Psychosomatic symptoms are very real, and psychological and physical symptoms can be closely interconnected. Persons who somatise, experience and communicate psychological distress through physical symptoms. These can lead to multiple help-seeking behaviours; they often present repeatedly to the primary care doctor, paediatrician or emergency department.

Children with psychosomatic symptoms who present to healthcare facilities may receive medical attention, but not necessarily the psychological intervention that they need to feel better. This is a key reason why we need to have services which can address both physical and mental health issues.

The biopsychosocial framework is the recommended assessment and management model. In this model, problems are not regarded as either physical or mental, but take into account the contribution from biological, psychological and social factors. Optimum outcomes are seen when healthcare disciplines and families work collaboratively.


Brief and timely hospital-based assessment and intervention

The RECAP (REsilience in Children and Adolescents with Psychosomatic symptoms) programme at KKH utilises a stepped care model to provide brief and timely outpatient assessment and intervention for children aged five to 18 years. A RECAP-Lite programme consisting of three sessions is offered to patients with milder symptoms of less than six months’ duration, administered by advanced practice nurses, medical social workers or school counsellors.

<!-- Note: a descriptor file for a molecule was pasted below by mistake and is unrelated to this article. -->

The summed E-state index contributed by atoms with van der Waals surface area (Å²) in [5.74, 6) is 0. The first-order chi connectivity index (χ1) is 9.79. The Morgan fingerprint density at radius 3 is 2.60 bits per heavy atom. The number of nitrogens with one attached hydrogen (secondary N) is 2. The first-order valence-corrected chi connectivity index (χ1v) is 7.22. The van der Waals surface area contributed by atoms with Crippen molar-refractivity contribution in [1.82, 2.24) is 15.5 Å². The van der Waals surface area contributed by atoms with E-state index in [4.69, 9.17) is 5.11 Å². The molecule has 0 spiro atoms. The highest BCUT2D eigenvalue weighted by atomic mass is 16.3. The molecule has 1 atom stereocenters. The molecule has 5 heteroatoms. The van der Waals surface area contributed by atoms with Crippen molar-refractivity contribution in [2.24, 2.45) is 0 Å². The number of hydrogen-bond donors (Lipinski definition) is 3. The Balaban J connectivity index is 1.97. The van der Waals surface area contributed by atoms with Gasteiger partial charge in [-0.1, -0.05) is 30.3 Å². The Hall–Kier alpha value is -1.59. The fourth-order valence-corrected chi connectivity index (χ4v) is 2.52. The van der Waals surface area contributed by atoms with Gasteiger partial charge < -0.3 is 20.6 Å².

The RECAP programme is offered to patients with moderate symptoms of six to 12 months’ duration, administered by clinical counsellors and psychiatrists. Patients with severe somatic symptoms are referred to the KKH Psychology Service for support.

The aims of the programme are to reduce the distress of children and their caregivers, and increase functioning and quality of life. It focuses on educating both parent and child on the mind-body connection; increase emotional self-awareness, expression and regulation; improve coping skills and teach relaxation strategies. Caregiver participation is essential to empower parents to support their child on their journey of recovery.

  • ​Educate the parent and child on the mind-body connection, emotional self-awareness, expression and regulation, coping skills and relaxation strategies, as well as parental roles in caring for a child who experiences and communicates psychological distress through physical symptoms.

Between October 2020 and June 2022, the profile of RECAP beneficiaries was 72 per cent female, 63 per cent of secondary school age –  the age where children tend to experience life significant transitions such as the Primary School Leaving Examinations (PSLE). Abdominal pain was the most common presenting complaint, followed closely by chest pain and headaches (Figure 1). Academic / school-related issues were the most reported stressors (Figure 2).